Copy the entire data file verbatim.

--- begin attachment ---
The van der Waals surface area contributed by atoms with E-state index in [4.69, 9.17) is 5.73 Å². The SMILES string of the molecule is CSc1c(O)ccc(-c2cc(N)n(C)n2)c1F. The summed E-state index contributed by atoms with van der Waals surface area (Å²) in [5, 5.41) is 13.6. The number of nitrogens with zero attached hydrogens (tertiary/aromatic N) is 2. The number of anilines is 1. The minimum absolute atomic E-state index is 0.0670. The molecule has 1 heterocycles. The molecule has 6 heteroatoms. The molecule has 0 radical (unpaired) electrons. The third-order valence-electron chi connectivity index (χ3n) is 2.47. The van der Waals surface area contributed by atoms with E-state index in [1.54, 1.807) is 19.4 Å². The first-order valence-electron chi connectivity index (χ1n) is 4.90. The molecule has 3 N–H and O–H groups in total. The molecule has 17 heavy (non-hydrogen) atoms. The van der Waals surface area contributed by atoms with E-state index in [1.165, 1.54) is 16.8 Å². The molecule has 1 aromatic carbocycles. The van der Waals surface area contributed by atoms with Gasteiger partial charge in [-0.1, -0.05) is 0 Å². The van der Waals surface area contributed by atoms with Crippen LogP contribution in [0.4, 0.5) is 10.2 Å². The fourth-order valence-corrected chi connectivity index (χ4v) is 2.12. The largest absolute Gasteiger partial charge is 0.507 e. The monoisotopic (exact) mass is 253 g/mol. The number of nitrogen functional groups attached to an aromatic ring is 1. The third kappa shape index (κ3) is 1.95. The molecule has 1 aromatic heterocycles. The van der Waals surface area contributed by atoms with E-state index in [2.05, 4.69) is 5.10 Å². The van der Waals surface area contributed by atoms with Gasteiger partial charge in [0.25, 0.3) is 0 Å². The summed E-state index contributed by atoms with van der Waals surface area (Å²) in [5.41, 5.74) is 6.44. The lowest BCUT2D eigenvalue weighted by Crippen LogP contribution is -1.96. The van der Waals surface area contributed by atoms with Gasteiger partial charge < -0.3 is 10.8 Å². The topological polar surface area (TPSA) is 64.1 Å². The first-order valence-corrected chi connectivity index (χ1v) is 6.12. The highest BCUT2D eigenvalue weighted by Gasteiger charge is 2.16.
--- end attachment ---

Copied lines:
The van der Waals surface area contributed by atoms with E-state index in [4.69, 9.17) is 5.73 Å². The SMILES string of the molecule is CSc1c(O)ccc(-c2cc(N)n(C)n2)c1F. The summed E-state index contributed by atoms with van der Waals surface area (Å²) in [5, 5.41) is 13.6. The number of nitrogens with zero attached hydrogens (tertiary/aromatic N) is 2. The number of anilines is 1. The minimum absolute atomic E-state index is 0.0670. The molecule has 1 heterocycles. The molecule has 6 heteroatoms. The molecule has 0 radical (unpaired) electrons. The third-order valence-electron chi connectivity index (χ3n) is 2.47. The van der Waals surface area contributed by atoms with E-state index in [1.54, 1.807) is 19.4 Å². The first-order valence-electron chi connectivity index (χ1n) is 4.90. The molecule has 3 N–H and O–H groups in total. The molecule has 17 heavy (non-hydrogen) atoms. The van der Waals surface area contributed by atoms with E-state index in [1.165, 1.54) is 16.8 Å². The molecule has 1 aromatic carbocycles. The van der Waals surface area contributed by atoms with Gasteiger partial charge in [-0.1, -0.05) is 0 Å². The van der Waals surface area contributed by atoms with Crippen LogP contribution in [0.4, 0.5) is 10.2 Å². The fourth-order valence-corrected chi connectivity index (χ4v) is 2.12. The largest absolute Gasteiger partial charge is 0.507 e. The monoisotopic (exact) mass is 253 g/mol. The number of nitrogen functional groups attached to an aromatic ring is 1. The third kappa shape index (κ3) is 1.95. The molecule has 1 aromatic heterocycles. The van der Waals surface area contributed by atoms with E-state index in [2.05, 4.69) is 5.10 Å². The van der Waals surface area contributed by atoms with Gasteiger partial charge in [0.25, 0.3) is 0 Å². The summed E-state index contributed by atoms with van der Waals surface area (Å²) in [5.41, 5.74) is 6.44. The lowest BCUT2D eigenvalue weighted by Crippen LogP contribution is -1.96. The van der Waals surface area contributed by atoms with Gasteiger partial charge < -0.3 is 10.8 Å². The topological polar surface area (TPSA) is 64.1 Å². The first-order valence-corrected chi connectivity index (χ1v) is 6.12. The highest BCUT2D eigenvalue weighted by Gasteiger charge is 2.16.